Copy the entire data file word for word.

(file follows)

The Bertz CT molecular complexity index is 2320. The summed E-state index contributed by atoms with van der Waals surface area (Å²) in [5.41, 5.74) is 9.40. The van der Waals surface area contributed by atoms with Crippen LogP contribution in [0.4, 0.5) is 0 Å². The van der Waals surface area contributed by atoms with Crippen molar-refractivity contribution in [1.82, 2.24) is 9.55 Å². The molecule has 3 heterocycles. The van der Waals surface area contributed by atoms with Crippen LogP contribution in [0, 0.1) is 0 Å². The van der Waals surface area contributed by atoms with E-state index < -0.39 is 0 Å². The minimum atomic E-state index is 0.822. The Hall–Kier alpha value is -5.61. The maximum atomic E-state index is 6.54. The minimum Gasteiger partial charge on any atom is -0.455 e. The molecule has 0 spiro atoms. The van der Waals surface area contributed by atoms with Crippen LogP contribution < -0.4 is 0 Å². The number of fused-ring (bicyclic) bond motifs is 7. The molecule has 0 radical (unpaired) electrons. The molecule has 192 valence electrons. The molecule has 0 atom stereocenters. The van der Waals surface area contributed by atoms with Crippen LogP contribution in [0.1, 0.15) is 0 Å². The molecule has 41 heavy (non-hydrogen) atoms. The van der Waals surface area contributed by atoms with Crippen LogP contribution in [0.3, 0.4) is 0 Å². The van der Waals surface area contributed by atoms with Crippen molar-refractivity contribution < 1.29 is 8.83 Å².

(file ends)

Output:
The Bertz CT molecular complexity index is 2320. The summed E-state index contributed by atoms with van der Waals surface area (Å²) in [5.41, 5.74) is 9.40. The van der Waals surface area contributed by atoms with Crippen LogP contribution in [0.4, 0.5) is 0 Å². The van der Waals surface area contributed by atoms with Crippen molar-refractivity contribution in [1.82, 2.24) is 9.55 Å². The molecule has 3 heterocycles. The van der Waals surface area contributed by atoms with Crippen LogP contribution in [0, 0.1) is 0 Å². The van der Waals surface area contributed by atoms with E-state index < -0.39 is 0 Å². The minimum atomic E-state index is 0.822. The Hall–Kier alpha value is -5.61. The maximum atomic E-state index is 6.54. The minimum Gasteiger partial charge on any atom is -0.455 e. The molecule has 0 spiro atoms. The van der Waals surface area contributed by atoms with Crippen LogP contribution < -0.4 is 0 Å². The number of fused-ring (bicyclic) bond motifs is 7. The molecule has 0 radical (unpaired) electrons. The molecule has 192 valence electrons. The molecule has 0 atom stereocenters. The van der Waals surface area contributed by atoms with Crippen LogP contribution in [0.1, 0.15) is 0 Å². The molecule has 41 heavy (non-hydrogen) atoms. The van der Waals surface area contributed by atoms with Crippen LogP contribution in [0.3, 0.4) is 0 Å². The van der Waals surface area contributed by atoms with Crippen molar-refractivity contribution < 1.29 is 8.83 Å².